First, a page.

Get Inspired: Lesser-Known Travel Quotes

July 31, 2016

Daniela Ramos

By now, we are all well-acquainted with quotes telling us that a thousand-mile long journey must be started with a single step, asking why birds stay in the same place when they can fly anywhere, or convincing us that not all those who wander are lost. These quotes are great, and they surely inspired all of us at some point, but we’ve seen them, we’ve shared them, and it’s time to move on.

I put together a list of lesser-known travel quotes, including some that might not be as romantic (because travel always isn’t all flowers, lollipops, and rainbows, and whoever disagrees simply hasn’t traveled enough.

Most of these were taken out of my favorite books, including Jack Kerouac’s On The Road and Sylvia Plath’s The Bell Jar (because, how inspiring can a passage from a book of hers be? Kidding. Still love you, Sylvia).

 

What is that feeling when you’re driving away from people and they recede on the plain till you see their specks dispersing? – it’s the too-huge world vaulting us, and it’s good-bye. But we lean forward to the next crazy venture beneath the skies. ― Jack Kerouac, On The Road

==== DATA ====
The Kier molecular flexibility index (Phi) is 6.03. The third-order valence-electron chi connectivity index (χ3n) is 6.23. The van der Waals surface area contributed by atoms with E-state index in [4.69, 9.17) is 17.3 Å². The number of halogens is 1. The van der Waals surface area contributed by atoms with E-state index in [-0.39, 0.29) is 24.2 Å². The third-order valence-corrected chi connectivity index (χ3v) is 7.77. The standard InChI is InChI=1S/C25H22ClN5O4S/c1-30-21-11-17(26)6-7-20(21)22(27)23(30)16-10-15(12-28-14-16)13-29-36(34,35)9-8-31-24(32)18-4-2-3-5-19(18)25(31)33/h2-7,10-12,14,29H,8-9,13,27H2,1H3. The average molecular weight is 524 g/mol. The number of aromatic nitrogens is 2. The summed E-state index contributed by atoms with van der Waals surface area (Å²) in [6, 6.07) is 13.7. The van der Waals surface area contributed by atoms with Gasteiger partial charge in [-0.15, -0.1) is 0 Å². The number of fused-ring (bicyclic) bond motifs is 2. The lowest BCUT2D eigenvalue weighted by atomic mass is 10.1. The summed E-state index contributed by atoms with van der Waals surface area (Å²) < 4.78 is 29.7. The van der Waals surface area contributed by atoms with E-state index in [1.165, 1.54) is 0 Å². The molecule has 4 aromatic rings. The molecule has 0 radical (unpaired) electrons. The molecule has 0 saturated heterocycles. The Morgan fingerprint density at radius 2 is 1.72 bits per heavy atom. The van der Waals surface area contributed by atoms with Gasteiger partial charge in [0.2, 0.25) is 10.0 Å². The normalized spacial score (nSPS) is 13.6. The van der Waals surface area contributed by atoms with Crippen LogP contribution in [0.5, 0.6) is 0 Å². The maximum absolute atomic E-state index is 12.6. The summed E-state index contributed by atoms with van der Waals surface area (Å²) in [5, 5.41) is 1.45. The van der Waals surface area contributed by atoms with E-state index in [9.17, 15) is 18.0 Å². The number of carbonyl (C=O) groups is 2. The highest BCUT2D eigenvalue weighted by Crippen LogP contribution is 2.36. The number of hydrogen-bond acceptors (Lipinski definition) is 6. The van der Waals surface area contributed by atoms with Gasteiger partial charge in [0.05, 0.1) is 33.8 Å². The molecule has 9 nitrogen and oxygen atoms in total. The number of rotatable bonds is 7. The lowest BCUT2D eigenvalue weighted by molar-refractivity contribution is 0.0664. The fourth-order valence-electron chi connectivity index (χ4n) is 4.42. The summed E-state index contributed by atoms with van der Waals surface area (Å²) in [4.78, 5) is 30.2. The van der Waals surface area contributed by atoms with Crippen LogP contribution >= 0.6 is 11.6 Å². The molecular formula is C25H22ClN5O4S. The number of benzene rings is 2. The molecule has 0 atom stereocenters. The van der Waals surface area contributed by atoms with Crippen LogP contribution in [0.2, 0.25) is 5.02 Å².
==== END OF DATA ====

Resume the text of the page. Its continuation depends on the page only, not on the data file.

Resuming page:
At this rate, I’d be lucky if I wrote a page a day.Then I knew what the problem was.I needed experience.How could I write about life when I’d never had a love affair or a baby or even seen anybody die? A girl I knew had just won a prize for a short story about her adventures among the pygmies in Africa. How could I compete with that sort of thing?” ― Sylvia Plath, The Bell Jar

 

Travel is glamorous only in retrospect.” — Paul Theroux

 

I realized these were all the snapshots which our children would look at someday with wonder, thinking their parents had lived smooth, well-ordered lives and got up in the morning to walk proudly on the sidewalks of life, never dreaming the raggedy madness and riot of our actual lives, our actual night, the hell of it, the senseless emptiness.” Jack Kerouac, On The Road

 

But why think about that when all the golden lands ahead of you and all kinds of unforseen events wait lurking to surprise you and make you glad you’re alive to see?” ― Jack Kerouac, On The Road

When you travel, remember that a foreign country is not designed to make you comfortable. It is designed to make its own people comfortable. ― Clifton Fadiman